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Why Democrats May Be Too Hasty to Claim Victory for GOP Health Care Debacle

When the bill was passed, dozens of Democrats burst into song. Do they have any idea how bad that looks?

Photo Credit: Victoria Pickering / Flickr Creative Commons

Donald Trump’s bill to “repeal and replace” the Affordable Care Act is barbarous. It would see 24 million more Americans become uninsured. It would fund tax breaks for corporations and the wealthiest Americans. It would roll back state-level Medicaid expansions. You would think that the immediate reaction from Democrats in Congress, in the face of such callousness, would be abject horror. And yet, they ... burst into song?

“‘Na na na na, na na na na, hey hey hey, goodbye,’ dozens of Democrats sang in unison as the healthcare bill crossed the 216 votes needed to pass,” the New York Times reported. “What they lacked in originality – the No 1 song from 1969 by the group Steam is a standard anthem at sporting events – the Democrats made up for in enthusiasm. Their voices echoed throughout the House chamber, loud enough to be heard on a live feed on C-Span and even overpowering some celebrations by Republicans.”

That’s right. While the Republicans celebrated throwing people off their health insurance with Bud Lights, Democrats had a little celebration of their own, thinking that they would be set to gain politically in 2018 and 2020 from the misery this bill is sure to cause many millions of Americans. Such an assumption ignores, of course, all the other times that Democrats thought they had it in the bag, only to suffer a humiliating defeat.

It doesn’t end there. Nancy Pelosi was asked whether this would cause the Democratic party to make single-payer universal healthcare a priority in Congress and on the campaign trail. Her answer? “No, I don’t.”

At a post-roll call rally, Pelosi reportedly added: “Someone asked me: ‘Why don’t you stop them?’ Because we want them to define themselves ... They will walk this plank for nothing.”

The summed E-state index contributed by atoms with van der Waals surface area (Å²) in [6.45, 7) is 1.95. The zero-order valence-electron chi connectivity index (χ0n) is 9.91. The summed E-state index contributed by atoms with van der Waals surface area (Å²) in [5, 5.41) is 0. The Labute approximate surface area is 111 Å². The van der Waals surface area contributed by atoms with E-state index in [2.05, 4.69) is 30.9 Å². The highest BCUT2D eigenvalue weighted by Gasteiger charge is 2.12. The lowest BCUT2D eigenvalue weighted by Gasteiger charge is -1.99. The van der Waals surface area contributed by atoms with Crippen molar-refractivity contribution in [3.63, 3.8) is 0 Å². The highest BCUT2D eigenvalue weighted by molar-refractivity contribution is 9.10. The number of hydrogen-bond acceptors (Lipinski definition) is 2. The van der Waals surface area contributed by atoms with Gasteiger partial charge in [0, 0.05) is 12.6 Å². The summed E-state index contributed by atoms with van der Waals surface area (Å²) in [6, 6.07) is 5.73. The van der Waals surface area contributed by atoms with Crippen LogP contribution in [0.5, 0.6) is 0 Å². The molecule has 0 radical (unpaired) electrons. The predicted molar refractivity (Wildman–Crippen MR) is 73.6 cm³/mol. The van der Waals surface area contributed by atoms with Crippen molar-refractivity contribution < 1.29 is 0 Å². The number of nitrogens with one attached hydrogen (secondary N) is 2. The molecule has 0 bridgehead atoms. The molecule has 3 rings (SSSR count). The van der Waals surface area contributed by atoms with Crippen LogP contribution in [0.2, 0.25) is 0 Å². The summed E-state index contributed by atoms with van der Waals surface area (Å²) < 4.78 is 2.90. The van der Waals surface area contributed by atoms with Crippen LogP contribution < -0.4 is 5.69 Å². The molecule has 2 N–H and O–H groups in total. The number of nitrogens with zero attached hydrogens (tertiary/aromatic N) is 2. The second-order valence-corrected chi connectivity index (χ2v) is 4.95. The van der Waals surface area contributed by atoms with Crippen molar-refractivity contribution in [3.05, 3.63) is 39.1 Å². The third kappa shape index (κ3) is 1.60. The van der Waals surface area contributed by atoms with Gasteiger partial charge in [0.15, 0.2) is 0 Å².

Many might defend Pelosi by saying that Republicans have a majority in the House, and that there was nothing Democrats could have done to stop the bill. But that’s not the reason she gave. She almost sounded happy to see this bill pass just so the Democratic Congressional Campaign Committee can have a salient topic to campaign and fundraise on in 2018. 

Such rhetoric might sound great on MSNBC and play to big money donors, but it is sure to disappoint those who want the opposition party to behave like one. But what else should we expect from Nancy Pelosi? 

When interviewed on CBS’s Face The Nation shortly after the election, she told the host, John Dickerson, that she did not think Democrats needed to change their political direction after perhaps the most embarrassing loss the party has ever suffered at the national level. 

When a college student told her that young people did not believe in capitalism any more – for good reason – Pelosi’s response was simple: “We’re capitalist. And that’s just the way it is.”

The rest of the answer was no better. No acknowledgement of burgeoning student debt. No solutions for rising inequality. Just pablum about “shareholder capitalism” (an oxymoron if there ever was one) and “enlightened corporations” that are oh-so-kind enough to give working-class Americans jobs. 

And, of course, how can we forget Pelosi’s recent intervention on reproductive justice, in which she called on the Democratic party to tolerate anti-choice candidates? Weirdly enough, sacrificing the women’s right to reproductive health is Pelosi’s idea of reaching soft Trump voters, but universal healthcare is not.

Pelosi is not alone in her perfidy. On Friday, the US senator Jon Tester stated that he would be willing to vote for the Senate version of the AHCA because of a “lack of modifications” to make the Affordable Care Act “better”. You might be wondering: how many bills Tester has sponsored to make such modifications? The answer would be: zero.

Yet the senator from Montana is willing to vote for a bill that will undoubtedly make American healthcare worse in quality and more expensive for those who can least afford it.

The Democratic party faces a stark choice: it can either be a part of an actual resistance to the ideas and politics of Trump and his merry band of reactionaries, or it can lead a stage-managed #resistance that fails to inspire anything other than an eye-roll and a deliberate sigh from most voters. As the old union song goes, Which Side Are You On?

 

Douglas Williams is a PhD student in political science at Wayne State University, researching the labor movement and labor policy. He blogs at The South Lawn.

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